Okay, this is where things start to get irredeemably bad. It has little to do with the loss of a crucial member: one needn't really have a problem with John Payne, who came out of nowhere and re­placed Wetton fairly well, with a similarly powerful, but, overall, intelligent manner of singing. New guitarist Al Pitrelli was already a seasoned pop-metal player who'd made a good name for himself playing with Alice Cooper in his Trash/Hey Stoopid period (where he was at least a fair­ly tolerable replacement for the «Rambo» style of the Coop's previous axman). And besides, Steve Howe agreed to guest-play on some of the tracks. Carl Palmer, too, was still an official member when the sessions started (but left to rejoin ELP before they were over).

So the people are okay. What is not okay is a sense of total wretchedness. The style of the band was pathetic enough in the 1980s, but at least it was sort of en vogue at the time, and that pro­vided enough inspiration — not just in order to come up with decent melodies, but to play and sing them like there was some hope for tomorrow, if you know what I mean. By 1992, however, even mainstream tastes were changing, and only those who, for some reason, fell way too deep under the «Eighties charm», could continue enjoying this cr... uh, I mean, «eccentric-romantic» approach to music making.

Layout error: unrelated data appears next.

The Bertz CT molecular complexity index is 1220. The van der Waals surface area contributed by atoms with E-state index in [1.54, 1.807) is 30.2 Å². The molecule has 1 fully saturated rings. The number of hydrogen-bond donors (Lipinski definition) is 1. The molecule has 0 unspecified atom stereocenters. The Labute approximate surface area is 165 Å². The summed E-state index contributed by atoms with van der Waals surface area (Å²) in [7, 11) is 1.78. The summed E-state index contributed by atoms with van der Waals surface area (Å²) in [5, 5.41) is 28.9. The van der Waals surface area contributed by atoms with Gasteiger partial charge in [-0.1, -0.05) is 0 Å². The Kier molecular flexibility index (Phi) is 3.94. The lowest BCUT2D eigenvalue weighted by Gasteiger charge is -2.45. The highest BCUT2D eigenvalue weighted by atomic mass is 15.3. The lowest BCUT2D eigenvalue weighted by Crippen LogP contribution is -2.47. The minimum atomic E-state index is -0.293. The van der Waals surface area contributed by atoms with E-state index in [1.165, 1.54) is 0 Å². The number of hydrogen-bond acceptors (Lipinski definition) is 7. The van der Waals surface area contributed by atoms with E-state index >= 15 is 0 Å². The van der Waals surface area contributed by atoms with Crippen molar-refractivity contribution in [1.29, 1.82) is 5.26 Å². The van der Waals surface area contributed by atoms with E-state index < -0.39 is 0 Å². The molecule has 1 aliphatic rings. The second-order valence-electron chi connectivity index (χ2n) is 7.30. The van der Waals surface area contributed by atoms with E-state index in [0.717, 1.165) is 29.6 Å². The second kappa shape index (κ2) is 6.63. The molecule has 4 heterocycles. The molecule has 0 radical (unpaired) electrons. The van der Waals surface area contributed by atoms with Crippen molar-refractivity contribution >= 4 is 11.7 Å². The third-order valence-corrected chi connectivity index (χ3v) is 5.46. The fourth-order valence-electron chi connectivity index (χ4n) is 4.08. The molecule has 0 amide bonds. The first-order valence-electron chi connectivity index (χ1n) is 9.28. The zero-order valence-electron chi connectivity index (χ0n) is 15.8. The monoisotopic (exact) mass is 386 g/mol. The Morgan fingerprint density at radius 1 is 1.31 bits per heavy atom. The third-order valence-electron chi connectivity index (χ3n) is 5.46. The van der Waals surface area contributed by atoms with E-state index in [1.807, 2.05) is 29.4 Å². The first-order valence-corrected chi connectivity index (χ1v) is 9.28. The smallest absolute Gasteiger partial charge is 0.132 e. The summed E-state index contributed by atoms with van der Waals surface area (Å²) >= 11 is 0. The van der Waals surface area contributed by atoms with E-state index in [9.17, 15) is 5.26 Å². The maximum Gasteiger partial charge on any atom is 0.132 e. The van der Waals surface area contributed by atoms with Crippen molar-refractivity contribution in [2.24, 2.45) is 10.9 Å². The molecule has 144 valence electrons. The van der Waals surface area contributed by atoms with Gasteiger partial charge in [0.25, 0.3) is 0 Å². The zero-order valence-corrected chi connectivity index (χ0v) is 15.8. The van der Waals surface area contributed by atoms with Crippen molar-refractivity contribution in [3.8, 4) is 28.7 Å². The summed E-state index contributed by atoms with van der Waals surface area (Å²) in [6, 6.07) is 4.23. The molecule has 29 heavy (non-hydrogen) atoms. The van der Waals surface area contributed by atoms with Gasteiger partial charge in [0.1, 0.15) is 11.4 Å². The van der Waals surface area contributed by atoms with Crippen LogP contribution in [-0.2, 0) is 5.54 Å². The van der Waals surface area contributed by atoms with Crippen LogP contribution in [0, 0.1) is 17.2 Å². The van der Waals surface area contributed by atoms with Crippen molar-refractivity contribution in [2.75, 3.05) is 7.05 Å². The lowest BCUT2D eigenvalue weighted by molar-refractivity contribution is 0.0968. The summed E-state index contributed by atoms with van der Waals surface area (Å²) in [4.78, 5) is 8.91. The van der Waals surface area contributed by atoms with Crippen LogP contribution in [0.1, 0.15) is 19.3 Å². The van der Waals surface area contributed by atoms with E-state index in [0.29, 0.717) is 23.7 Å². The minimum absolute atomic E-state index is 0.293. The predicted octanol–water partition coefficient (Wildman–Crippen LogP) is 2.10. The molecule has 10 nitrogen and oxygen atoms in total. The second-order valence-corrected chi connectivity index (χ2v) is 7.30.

Aqua does not give out one single bloody hint that the band even noticed the bug of the times, let alone tried to capture it. Same stuffy electronic arrangements, same booming drums, same pathos, same arena-rock choruses — still riding the old formula, and quite depleted and worn out at that. What used at least to be novel is now predictable and utterly annoying; and no matter how much «Authentic Care For The World's Problems» Payne is trying to convey with his voice, nothing works. Personally, I cannot even make myself believe that they really cared about anything at this point — it is as if someone just put the entire band in a state of trance and ordered them to plow through on auto-pilot.